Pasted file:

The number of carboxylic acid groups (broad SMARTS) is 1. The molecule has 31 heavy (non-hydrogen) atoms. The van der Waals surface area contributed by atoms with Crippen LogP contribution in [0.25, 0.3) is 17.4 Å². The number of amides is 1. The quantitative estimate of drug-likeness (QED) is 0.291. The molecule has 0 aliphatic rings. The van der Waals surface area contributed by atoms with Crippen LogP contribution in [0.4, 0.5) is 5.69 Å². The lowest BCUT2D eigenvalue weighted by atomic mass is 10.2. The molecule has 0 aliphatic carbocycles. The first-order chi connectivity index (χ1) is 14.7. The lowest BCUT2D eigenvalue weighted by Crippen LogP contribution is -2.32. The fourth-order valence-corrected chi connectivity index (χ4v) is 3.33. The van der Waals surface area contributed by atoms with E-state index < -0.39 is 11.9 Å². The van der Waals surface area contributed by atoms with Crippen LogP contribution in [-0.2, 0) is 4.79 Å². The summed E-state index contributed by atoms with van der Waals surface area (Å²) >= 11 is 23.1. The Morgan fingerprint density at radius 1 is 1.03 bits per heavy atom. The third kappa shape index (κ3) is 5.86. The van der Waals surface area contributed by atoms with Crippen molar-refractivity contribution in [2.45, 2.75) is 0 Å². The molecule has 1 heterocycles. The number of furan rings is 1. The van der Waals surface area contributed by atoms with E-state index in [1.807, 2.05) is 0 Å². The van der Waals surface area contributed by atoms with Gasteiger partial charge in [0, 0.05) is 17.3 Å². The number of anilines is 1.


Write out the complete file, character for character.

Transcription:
The number of carboxylic acid groups (broad SMARTS) is 1. The molecule has 31 heavy (non-hydrogen) atoms. The van der Waals surface area contributed by atoms with Crippen LogP contribution in [0.25, 0.3) is 17.4 Å². The number of amides is 1. The quantitative estimate of drug-likeness (QED) is 0.291. The molecule has 0 aliphatic rings. The van der Waals surface area contributed by atoms with Crippen LogP contribution in [0.4, 0.5) is 5.69 Å². The lowest BCUT2D eigenvalue weighted by atomic mass is 10.2. The molecule has 0 aliphatic carbocycles. The first-order chi connectivity index (χ1) is 14.7. The lowest BCUT2D eigenvalue weighted by Crippen LogP contribution is -2.32. The fourth-order valence-corrected chi connectivity index (χ4v) is 3.33. The van der Waals surface area contributed by atoms with E-state index < -0.39 is 11.9 Å². The van der Waals surface area contributed by atoms with Crippen LogP contribution in [-0.2, 0) is 4.79 Å². The summed E-state index contributed by atoms with van der Waals surface area (Å²) >= 11 is 23.1. The Morgan fingerprint density at radius 1 is 1.03 bits per heavy atom. The third kappa shape index (κ3) is 5.86. The van der Waals surface area contributed by atoms with Crippen molar-refractivity contribution in [2.45, 2.75) is 0 Å². The molecule has 1 heterocycles. The number of furan rings is 1. The van der Waals surface area contributed by atoms with E-state index in [1.807, 2.05) is 0 Å². The van der Waals surface area contributed by atoms with Gasteiger partial charge in [0, 0.05) is 17.3 Å². The number of anilines is 1.